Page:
6:30 AM Jan 15, 1996


Geneva 15 January (Chakravarthi Raghavan) -- "The manner in which the market economy has installed itself in the erstwhile planned economies or in the developing countries implementing reforms aggravates this menace. It brings to mind the worst of the savage capitalism of the 19th century. The need for jobs and monetary rewards and the weakness of the State are such that quite often individual rights and those of workers are over-ridden rough-shod. Corruption and violence are rife. Highly polluting factories are exported without any regard for the environment or public health. Certainly there is growth, but not the kind of high quality growth that one wishes to encourage. Of what use is this globalization that ignores all ethical norms or the law?"

Words of an unreconstructed east European communist, Southern NIEO radical nationalist or a no-holds-barred political demagogue in the North running for an election?

No, read on. These are words from a high priest of the Market God.

"Added to this picture is the danger that commercial conflicts exacerbate the multiplication of illegal economic practices and the eruption of financial crisis. Is it not enough to remember that atleast on three occasions during the last decade, the world economy was shaken by over-indebtedness, by wild fluctuations in exchange rates and waves of speculation? The latest, the Mexican crisis of 1995 - the fourth - was a strong revelation of the financial risks of globalization."

The speaker: Michel Camdessus, Managing Director of the International Monetary Fund (IMF), speaking in Rome on 30 November last at the Institute International Jacques Maritain at the 'Colloque International Economia pour Quel Avenir?'. Camdessus was giving an introductory address at that colloquium and speaking on 'Strategies and Economic Institutions for a Global Village'.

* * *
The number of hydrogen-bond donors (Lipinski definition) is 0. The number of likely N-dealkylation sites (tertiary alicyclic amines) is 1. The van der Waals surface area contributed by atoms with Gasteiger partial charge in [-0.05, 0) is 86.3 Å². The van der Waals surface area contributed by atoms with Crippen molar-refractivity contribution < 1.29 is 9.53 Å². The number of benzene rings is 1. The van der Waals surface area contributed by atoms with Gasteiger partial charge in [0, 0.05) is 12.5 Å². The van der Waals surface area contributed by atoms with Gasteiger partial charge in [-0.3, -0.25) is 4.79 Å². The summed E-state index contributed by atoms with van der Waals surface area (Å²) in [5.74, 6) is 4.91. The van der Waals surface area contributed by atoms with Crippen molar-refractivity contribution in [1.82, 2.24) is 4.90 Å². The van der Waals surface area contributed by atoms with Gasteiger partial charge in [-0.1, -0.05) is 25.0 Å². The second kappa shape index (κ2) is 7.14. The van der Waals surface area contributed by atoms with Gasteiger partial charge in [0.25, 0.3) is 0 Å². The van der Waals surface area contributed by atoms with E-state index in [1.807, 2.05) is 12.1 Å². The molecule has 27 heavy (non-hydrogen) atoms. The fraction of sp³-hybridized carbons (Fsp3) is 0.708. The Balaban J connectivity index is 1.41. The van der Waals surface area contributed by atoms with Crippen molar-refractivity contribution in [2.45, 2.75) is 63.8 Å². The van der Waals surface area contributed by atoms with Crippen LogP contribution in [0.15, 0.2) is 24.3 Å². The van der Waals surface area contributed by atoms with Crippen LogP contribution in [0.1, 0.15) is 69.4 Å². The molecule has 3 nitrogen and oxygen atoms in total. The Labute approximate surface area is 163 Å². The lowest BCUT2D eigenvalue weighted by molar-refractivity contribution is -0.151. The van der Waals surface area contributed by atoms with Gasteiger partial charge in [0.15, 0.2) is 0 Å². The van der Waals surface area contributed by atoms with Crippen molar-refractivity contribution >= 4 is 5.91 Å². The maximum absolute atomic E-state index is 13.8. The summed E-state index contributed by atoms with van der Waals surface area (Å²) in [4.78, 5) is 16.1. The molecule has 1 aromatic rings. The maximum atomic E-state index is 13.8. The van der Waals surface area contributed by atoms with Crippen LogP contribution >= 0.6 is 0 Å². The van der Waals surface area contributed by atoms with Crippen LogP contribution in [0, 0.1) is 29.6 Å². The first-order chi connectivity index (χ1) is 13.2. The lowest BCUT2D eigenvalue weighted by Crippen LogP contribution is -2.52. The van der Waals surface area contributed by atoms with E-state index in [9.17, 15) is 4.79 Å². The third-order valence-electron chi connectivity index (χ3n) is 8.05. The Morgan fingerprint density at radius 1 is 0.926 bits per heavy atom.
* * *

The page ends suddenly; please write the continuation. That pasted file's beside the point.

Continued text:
To be fair to Camdessus, he spoke the words cited in the context of the risks of Globalization in the world economy, of the opportunities and the problems and the 'many risks'. Globalization, he said, provided many chances for the developing countries, but also many risks as many people could get marginalized.

Even in France, Camdessus said -- and this was before French public sector workers took to the streets to protest and reverse the 'reforms' sprung on the public as needed to save France under globalization -- there are many problems and people are very worried about what is going on. Even in France where people favour globalization, there are worries that the rich are getting richer and the poor poorer, he added.

"What is one to think of this admixture of change and danger? Is the expectation that the dynamics of globalization will serve to unify the world, a more fraternal world, a mere chimera? Or can one still believe like Pere Teilhand de Chardin that 'God himself draws men and reaches out to them through the unifying process of the Universe?' To each his own heart-felt conviction! As for me, I would draw inspiration from another illustrious Auvergnat (from Auvergne, a region of France), Blaise Pascal - 'one has to take a risk'. I bet these are the signs of the times as spoken by St. Matthew - a new opportunity given to our world. One has nothing to lose in taking up this challenge and devote great energy for constructing a unified fraternal world."

Alas, in his speech at the Rome colloquium, Camdessus did not advance any new ideas for reforms to the systems or for actions, national and international, to curb the excesses of 'the market', but said: "The signs of the time do not reveal marvellous solutions for world problems."